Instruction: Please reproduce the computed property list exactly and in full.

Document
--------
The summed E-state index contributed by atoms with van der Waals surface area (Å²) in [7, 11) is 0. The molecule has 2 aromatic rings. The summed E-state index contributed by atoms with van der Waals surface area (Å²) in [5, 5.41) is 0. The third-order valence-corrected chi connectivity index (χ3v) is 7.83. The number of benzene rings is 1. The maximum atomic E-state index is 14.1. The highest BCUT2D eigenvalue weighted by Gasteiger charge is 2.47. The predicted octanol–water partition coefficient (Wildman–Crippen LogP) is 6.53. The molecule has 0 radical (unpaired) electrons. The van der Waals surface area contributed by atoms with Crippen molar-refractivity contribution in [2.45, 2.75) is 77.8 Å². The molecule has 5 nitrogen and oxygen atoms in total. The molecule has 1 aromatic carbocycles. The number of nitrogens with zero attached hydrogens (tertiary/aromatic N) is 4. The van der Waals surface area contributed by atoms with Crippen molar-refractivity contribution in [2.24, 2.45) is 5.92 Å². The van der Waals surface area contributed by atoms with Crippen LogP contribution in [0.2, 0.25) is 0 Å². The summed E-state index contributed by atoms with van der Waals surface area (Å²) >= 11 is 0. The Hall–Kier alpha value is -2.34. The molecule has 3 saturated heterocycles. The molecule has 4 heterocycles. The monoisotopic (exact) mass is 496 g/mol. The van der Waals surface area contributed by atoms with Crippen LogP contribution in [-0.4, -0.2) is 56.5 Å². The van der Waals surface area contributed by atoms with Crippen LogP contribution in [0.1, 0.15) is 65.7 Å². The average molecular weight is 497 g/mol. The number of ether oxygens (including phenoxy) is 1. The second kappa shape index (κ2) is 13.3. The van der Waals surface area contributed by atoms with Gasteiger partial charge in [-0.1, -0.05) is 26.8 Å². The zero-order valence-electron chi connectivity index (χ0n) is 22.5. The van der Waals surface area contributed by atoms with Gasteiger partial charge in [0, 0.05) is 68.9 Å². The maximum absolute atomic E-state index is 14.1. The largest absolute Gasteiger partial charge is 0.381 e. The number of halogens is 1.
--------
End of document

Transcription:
The summed E-state index contributed by atoms with van der Waals surface area (Å²) in [7, 11) is 0. The molecule has 2 aromatic rings. The summed E-state index contributed by atoms with van der Waals surface area (Å²) in [5, 5.41) is 0. The third-order valence-corrected chi connectivity index (χ3v) is 7.83. The number of benzene rings is 1. The maximum atomic E-state index is 14.1. The highest BCUT2D eigenvalue weighted by Gasteiger charge is 2.47. The predicted octanol–water partition coefficient (Wildman–Crippen LogP) is 6.53. The molecule has 0 radical (unpaired) electrons. The van der Waals surface area contributed by atoms with Crippen molar-refractivity contribution in [2.45, 2.75) is 77.8 Å². The molecule has 5 nitrogen and oxygen atoms in total. The molecule has 1 aromatic carbocycles. The number of nitrogens with zero attached hydrogens (tertiary/aromatic N) is 4. The van der Waals surface area contributed by atoms with Crippen molar-refractivity contribution in [2.24, 2.45) is 5.92 Å². The van der Waals surface area contributed by atoms with Crippen LogP contribution in [0.2, 0.25) is 0 Å². The summed E-state index contributed by atoms with van der Waals surface area (Å²) >= 11 is 0. The Hall–Kier alpha value is -2.34. The molecule has 3 saturated heterocycles. The molecule has 4 heterocycles. The monoisotopic (exact) mass is 496 g/mol. The van der Waals surface area contributed by atoms with Crippen LogP contribution in [-0.4, -0.2) is 56.5 Å². The van der Waals surface area contributed by atoms with Crippen LogP contribution in [0.1, 0.15) is 65.7 Å². The average molecular weight is 497 g/mol. The number of ether oxygens (including phenoxy) is 1. The second kappa shape index (κ2) is 13.3. The van der Waals surface area contributed by atoms with Gasteiger partial charge in [-0.1, -0.05) is 26.8 Å². The zero-order valence-electron chi connectivity index (χ0n) is 22.5. The van der Waals surface area contributed by atoms with Gasteiger partial charge in [0, 0.05) is 68.9 Å². The maximum absolute atomic E-state index is 14.1. The largest absolute Gasteiger partial charge is 0.381 e. The number of halogens is 1.